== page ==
What are his plans now for the next few months? “Life started again very late for us musicians,” he rightly insists, “only in March 2022! Before that date, stand-up concerts were not possible during the two years of Covid, and restrictions may be imposed again… So, we have to go slowly. We want more live dates for Frigya. After that, at the end of October, I plan to launch a new project, with an Afghan musician, and an Iranian, at the Cité de la Musique in Marseille. It will be a residency with the Afghan Ibrahim Ibrahimi and musicians displaced by conflicts. Of course, the main obstacle for this kind of music is not having a stable record company, nor a tour manager, so we launch project by project and then we see. The issue of visa limitations is also a problem: many recording and performance structures are in Europe, but a real ‘artist’ visa has yet to be put in place to allow musicians to access them.”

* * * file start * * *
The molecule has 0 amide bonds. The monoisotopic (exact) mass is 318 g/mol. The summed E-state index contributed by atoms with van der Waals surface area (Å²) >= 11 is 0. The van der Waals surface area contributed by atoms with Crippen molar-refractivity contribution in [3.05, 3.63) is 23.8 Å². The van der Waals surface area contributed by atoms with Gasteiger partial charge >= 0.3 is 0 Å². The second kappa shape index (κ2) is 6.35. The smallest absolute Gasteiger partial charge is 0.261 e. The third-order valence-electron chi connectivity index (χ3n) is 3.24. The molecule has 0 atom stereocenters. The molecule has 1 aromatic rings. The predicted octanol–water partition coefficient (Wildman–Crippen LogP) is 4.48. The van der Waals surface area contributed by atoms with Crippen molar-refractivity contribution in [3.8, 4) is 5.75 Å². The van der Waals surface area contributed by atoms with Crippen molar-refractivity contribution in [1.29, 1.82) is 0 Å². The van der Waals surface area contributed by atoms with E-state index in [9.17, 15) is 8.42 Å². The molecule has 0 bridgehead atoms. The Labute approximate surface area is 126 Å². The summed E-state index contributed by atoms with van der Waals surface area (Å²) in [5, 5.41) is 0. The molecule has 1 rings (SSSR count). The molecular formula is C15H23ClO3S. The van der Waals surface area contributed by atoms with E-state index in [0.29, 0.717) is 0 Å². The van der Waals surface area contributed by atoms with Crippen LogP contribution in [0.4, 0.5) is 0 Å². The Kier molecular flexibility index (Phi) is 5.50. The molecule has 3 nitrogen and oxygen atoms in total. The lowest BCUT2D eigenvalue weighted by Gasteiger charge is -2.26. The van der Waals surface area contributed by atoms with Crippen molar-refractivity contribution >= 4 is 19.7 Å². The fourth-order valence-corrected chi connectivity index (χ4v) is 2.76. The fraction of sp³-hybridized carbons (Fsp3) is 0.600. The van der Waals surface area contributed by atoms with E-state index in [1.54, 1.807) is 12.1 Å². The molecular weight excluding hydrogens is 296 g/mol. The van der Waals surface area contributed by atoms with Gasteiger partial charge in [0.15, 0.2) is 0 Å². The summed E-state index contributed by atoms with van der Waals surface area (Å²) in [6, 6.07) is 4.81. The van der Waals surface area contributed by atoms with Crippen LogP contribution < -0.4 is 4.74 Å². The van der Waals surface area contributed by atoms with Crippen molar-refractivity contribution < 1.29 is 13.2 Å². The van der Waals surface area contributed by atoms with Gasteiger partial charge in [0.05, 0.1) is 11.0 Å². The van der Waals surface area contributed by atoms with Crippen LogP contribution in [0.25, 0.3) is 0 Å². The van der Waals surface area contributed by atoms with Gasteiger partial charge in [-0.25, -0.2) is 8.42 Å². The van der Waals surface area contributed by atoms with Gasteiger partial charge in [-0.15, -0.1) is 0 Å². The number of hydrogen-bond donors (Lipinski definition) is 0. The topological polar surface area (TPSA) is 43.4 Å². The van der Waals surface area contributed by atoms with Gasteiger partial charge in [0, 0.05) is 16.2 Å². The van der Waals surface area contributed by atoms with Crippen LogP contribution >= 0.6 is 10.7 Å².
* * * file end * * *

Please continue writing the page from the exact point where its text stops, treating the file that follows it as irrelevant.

Imed, who can go back to Montpellier, where he lives half of the year, intends to continue to try to bring along his musicians, and to make his music travel.
With the show created to launch the album, the two musicians performed at the Flèche d’Or in Paris in March, then at the Sucre in Lyon, in Marseille on June 10 and on June 21 in Tunis, for the Fête de la Musique. And they plan to continue to bring this exciting project to life, notably in Bordeaux on October 1st, then in Lisbon on October 22, as part of the WOMEX (Worldwide Music Expo) festival to be held from October 19 to 23 in the Portuguese capital.